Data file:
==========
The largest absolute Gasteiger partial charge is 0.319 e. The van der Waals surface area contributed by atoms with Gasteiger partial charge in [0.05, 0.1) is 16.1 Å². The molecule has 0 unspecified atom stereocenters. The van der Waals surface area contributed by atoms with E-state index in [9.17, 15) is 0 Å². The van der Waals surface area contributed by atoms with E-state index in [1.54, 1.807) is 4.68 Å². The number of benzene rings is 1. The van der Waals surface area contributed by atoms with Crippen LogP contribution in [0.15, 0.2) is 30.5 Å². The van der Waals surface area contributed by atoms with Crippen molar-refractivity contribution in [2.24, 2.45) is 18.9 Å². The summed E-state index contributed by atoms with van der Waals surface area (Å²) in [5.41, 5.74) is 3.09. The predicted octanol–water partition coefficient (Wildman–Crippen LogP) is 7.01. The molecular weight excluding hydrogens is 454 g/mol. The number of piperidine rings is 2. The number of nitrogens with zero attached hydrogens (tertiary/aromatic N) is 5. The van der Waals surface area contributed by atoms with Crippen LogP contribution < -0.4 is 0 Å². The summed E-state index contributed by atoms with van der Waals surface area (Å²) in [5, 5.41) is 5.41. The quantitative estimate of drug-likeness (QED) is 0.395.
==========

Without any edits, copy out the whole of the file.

The largest absolute Gasteiger partial charge is 0.319 e. The van der Waals surface area contributed by atoms with Gasteiger partial charge in [0.05, 0.1) is 16.1 Å². The molecule has 0 unspecified atom stereocenters. The van der Waals surface area contributed by atoms with E-state index in [9.17, 15) is 0 Å². The van der Waals surface area contributed by atoms with E-state index in [1.54, 1.807) is 4.68 Å². The number of benzene rings is 1. The van der Waals surface area contributed by atoms with Crippen LogP contribution in [0.15, 0.2) is 30.5 Å². The van der Waals surface area contributed by atoms with Crippen molar-refractivity contribution in [2.24, 2.45) is 18.9 Å². The summed E-state index contributed by atoms with van der Waals surface area (Å²) in [5.41, 5.74) is 3.09. The predicted octanol–water partition coefficient (Wildman–Crippen LogP) is 7.01. The molecular weight excluding hydrogens is 454 g/mol. The number of piperidine rings is 2. The number of nitrogens with zero attached hydrogens (tertiary/aromatic N) is 5. The van der Waals surface area contributed by atoms with Crippen LogP contribution < -0.4 is 0 Å². The summed E-state index contributed by atoms with van der Waals surface area (Å²) in [5, 5.41) is 5.41. The quantitative estimate of drug-likeness (QED) is 0.395.